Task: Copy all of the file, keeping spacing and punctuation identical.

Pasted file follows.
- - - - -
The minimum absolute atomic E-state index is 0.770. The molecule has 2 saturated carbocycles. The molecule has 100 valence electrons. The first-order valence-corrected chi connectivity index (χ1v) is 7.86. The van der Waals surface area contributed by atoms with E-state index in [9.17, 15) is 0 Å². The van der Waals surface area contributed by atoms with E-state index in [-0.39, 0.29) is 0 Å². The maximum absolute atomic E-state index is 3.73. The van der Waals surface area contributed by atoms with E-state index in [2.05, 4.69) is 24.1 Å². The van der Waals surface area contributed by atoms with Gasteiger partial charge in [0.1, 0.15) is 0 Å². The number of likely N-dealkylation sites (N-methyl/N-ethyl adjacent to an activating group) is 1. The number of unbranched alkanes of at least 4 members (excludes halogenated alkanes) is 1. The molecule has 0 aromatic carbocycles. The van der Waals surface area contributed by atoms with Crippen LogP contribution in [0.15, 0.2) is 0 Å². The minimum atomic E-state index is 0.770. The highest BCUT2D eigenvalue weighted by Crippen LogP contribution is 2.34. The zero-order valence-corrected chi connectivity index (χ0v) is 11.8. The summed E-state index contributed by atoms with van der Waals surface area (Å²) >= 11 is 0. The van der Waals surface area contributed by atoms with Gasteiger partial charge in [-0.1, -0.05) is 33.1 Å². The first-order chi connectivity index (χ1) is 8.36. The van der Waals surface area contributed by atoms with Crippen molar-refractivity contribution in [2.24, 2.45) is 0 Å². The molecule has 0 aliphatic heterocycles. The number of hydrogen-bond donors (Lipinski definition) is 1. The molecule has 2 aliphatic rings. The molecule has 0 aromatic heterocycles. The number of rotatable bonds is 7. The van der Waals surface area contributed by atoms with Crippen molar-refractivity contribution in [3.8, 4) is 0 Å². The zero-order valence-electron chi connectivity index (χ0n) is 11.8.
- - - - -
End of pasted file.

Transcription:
The minimum absolute atomic E-state index is 0.770. The molecule has 2 saturated carbocycles. The molecule has 100 valence electrons. The first-order valence-corrected chi connectivity index (χ1v) is 7.86. The van der Waals surface area contributed by atoms with E-state index in [9.17, 15) is 0 Å². The van der Waals surface area contributed by atoms with E-state index in [-0.39, 0.29) is 0 Å². The maximum absolute atomic E-state index is 3.73. The van der Waals surface area contributed by atoms with E-state index in [2.05, 4.69) is 24.1 Å². The van der Waals surface area contributed by atoms with Gasteiger partial charge in [0.1, 0.15) is 0 Å². The number of likely N-dealkylation sites (N-methyl/N-ethyl adjacent to an activating group) is 1. The number of unbranched alkanes of at least 4 members (excludes halogenated alkanes) is 1. The molecule has 0 aromatic carbocycles. The van der Waals surface area contributed by atoms with Crippen LogP contribution in [0.15, 0.2) is 0 Å². The minimum atomic E-state index is 0.770. The highest BCUT2D eigenvalue weighted by Crippen LogP contribution is 2.34. The zero-order valence-corrected chi connectivity index (χ0v) is 11.8. The summed E-state index contributed by atoms with van der Waals surface area (Å²) >= 11 is 0. The van der Waals surface area contributed by atoms with Gasteiger partial charge in [-0.1, -0.05) is 33.1 Å². The first-order chi connectivity index (χ1) is 8.36. The van der Waals surface area contributed by atoms with Crippen molar-refractivity contribution in [2.24, 2.45) is 0 Å². The molecule has 0 aliphatic heterocycles. The number of hydrogen-bond donors (Lipinski definition) is 1. The molecule has 2 aliphatic rings. The molecule has 0 aromatic heterocycles. The number of rotatable bonds is 7. The van der Waals surface area contributed by atoms with Crippen molar-refractivity contribution in [3.8, 4) is 0 Å². The zero-order valence-electron chi connectivity index (χ0n) is 11.8.